CB’s Exclusive Interview with Frank Henenlotter

Basket Case… What a film. One of the quintessential sleaze horror epics of the early 80s that no self-respecting, oversized VHS case-sporting video outlet could once do without. And along with the two hair-raising sequels it spawned, Basket Case is back, back, back – this time lovingly packaged by Second Sight films into a DVD/Blu Ray box set, teeming with interviews, behind-the-scenes footage and loads more.

With the release of this sumptuous cinematic snackbox right around the corner, CB’s Stateside correspondent, Ed Zed, managed to catch up with creator/director Frank Henenlotter and the star of the films, Kevin Van Hentenryck for a bit of a chinwag about it all…

CB: Before we discuss the new DVD release, I’d like to travel back to the initial conception of the Basket Case saga. What was the inspiration for the Basket Case storyline, and did the finished movie fulfil your expectations?

FH: When I met producer Edgar Ievans he suggested we do a feature film, as I was only making shorts at that time. He said ‘let’s do a horror movie, because I would really like to make one of those – they’re very commercial.’ So I got thinking: ‘paranoid – that’s been done. Psycho – been done. Basket case – ohhh!

I immediately had the image of a monster in a basket, and it was so preposterous an idea, so funny, I just loved the idea of a malignant jack-in-the-box. Trouble was that I couldn’t work out why a normal guy would walk around with a monster in a basket – it didn’t make sense!

Then one night, there I was hanging out in Times Square eating hot dogs and it just came to me – ‘what if they’re brothers?’ Suddenly I had a plot, and the movie just wrote itself!

I wrote the initial screenplay with it in mind that we’d get some money from it, so it was very different from how Basket Case ended up. I wanted it to look like a real movie, and I didn’t know it was going to be made on zero dollars. But I still wanted to make it, and I thought, hell, we can always sell it to some bottom-of-the-barrel company, it’ll play on 42nd St and no one will ever see it, so I’m not gonna be embarrassed by it!

We had to adjust to having no money, no film equipment, no crew. Some days people showed up, other days no one showed up. When I wanted to do a dolly shot I was in a wheelchair being pushed by somebody, y’know? There was originally an elaborate ending scripted where Belial crawls round the streets of New York but we ended up with so little money we were barely able to make him move at all!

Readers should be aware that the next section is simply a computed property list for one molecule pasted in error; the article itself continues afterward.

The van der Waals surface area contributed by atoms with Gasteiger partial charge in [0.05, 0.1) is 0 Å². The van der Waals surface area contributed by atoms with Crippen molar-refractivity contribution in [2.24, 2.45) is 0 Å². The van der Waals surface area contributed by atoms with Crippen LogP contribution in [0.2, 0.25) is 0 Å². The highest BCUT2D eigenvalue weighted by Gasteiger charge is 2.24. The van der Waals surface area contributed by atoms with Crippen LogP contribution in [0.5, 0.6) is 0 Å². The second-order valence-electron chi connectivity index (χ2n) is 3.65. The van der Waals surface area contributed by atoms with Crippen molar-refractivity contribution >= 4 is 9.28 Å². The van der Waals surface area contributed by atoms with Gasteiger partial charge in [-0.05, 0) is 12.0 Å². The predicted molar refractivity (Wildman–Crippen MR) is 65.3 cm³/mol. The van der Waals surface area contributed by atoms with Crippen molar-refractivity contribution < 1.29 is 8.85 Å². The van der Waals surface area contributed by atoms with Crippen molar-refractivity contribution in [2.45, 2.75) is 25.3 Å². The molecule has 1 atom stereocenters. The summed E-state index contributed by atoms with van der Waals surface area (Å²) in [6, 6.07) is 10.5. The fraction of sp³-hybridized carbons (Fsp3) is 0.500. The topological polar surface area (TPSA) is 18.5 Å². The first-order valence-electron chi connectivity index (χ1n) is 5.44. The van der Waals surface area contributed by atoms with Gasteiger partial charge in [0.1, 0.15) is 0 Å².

Frank and the beast

CB: The movie features some very interesting and unusual special effects, notably the stop motion animation of Belial. Can you talk a little bit about your approach to the effects in Basket Case?

 FH: We had two Belial puppets – one was basically a hand puppet, that’s all. So I took a glove, painted it red, and stuck my hand in so I could open and close it. Most of the time, that’s me making Belial move and roar and so forth. At one point when he’s on the stretcher in the hotel room and his hand comes up – that’s actually me stuffed inside the dresser (I was a lot thinner in those days). We had a mirror set up across the way so I could at least see if my hand was out enough or too much.

We also did stop motion, but unfortunately I don’t have the patience for this so after a few minutes of moving him carefully, filming two frames, and repeating this process I end up moving him with my foot, well, kicking him really. When I eventually saw the footage I thought it was all unusable – a disaster.

But then, looking at it some more, I thought, hey, I can turn this into comedy. The film was already over the top in making no sense, so I just thought ‘go there!’

The second time I saw Basket Case in a theater and the stop motion sequence started somebody shouted ‘Gumby on acid!!’ and I thought ‘that’s exactly it!’

CB: Basket Case, in my opinion, is one of the few movies to truly successfully marry elements of horror and comedy. Did you write the storyline with comedic elements in mind or is that something which developed later on?

FH: My original concept was to play it a lot more seriously, but the idea of a guy with a monster in a basket was so ridiculous to me I thought it’d be better to totally confuse people. I thought ‘god knows I have nothing else going for me, so let’s have the characters go over the top’, so it ended up being funnier than I had originally intended, but I don’t think this hurt it. The violence was so excessive and funny, but a lot of people at the time didn’t think it was an intentional comedy!

I sometimes see it described online as ‘unintentionally funny’. Whaddyakiddinme?!

I once went to the Waverly to see Basket Case (unusual as I don’t like to watch my own films), and after the movie was over a guy got up and started pontificating about it, a speech which began in the theater and eventually moved outside. A small group of people followed him (myself included, though he obviously had no idea who I was) and he concluded his ‘lecture’ by saying that this was ‘a wonderful film, a hilarious film, but of course… the director had no idea he was making a comedy!’ (laughs uproariously)

The more I thought about it, I thought ‘that ain’t bad’! And I adapted that idea with my other movies, because if you think the director doesn’t know what he’s doing that creates an additional element of anarchy. You think ‘I’m in the middle of a film and no one’s in control? I kinda like that!’

The guy at the theater was obviously very wrong, but the effect that it had, I agree with – I’m glad.

CB: Moving on to the new DVD/Blu Ray release, with a bit of a nerdy question to begin with. The box set contains a tantalizing array of extras – can you tell me a little bit about the new things Basket Case fans can expect to see from the new release?

FH: There’s a lot of behind-the-scenes footage, as I always kept all of that stuff – for example a whole reel of people not in the movie making faces at the camera. I visit some of the locations, the Hotel Broslin etc. and I also do a commentary with Beverly Bonner. I think the best thing is an 80 minute feature on all three of the films by director David Gregory – he interviews key members of the cast, makeup people – a whole variety of folks.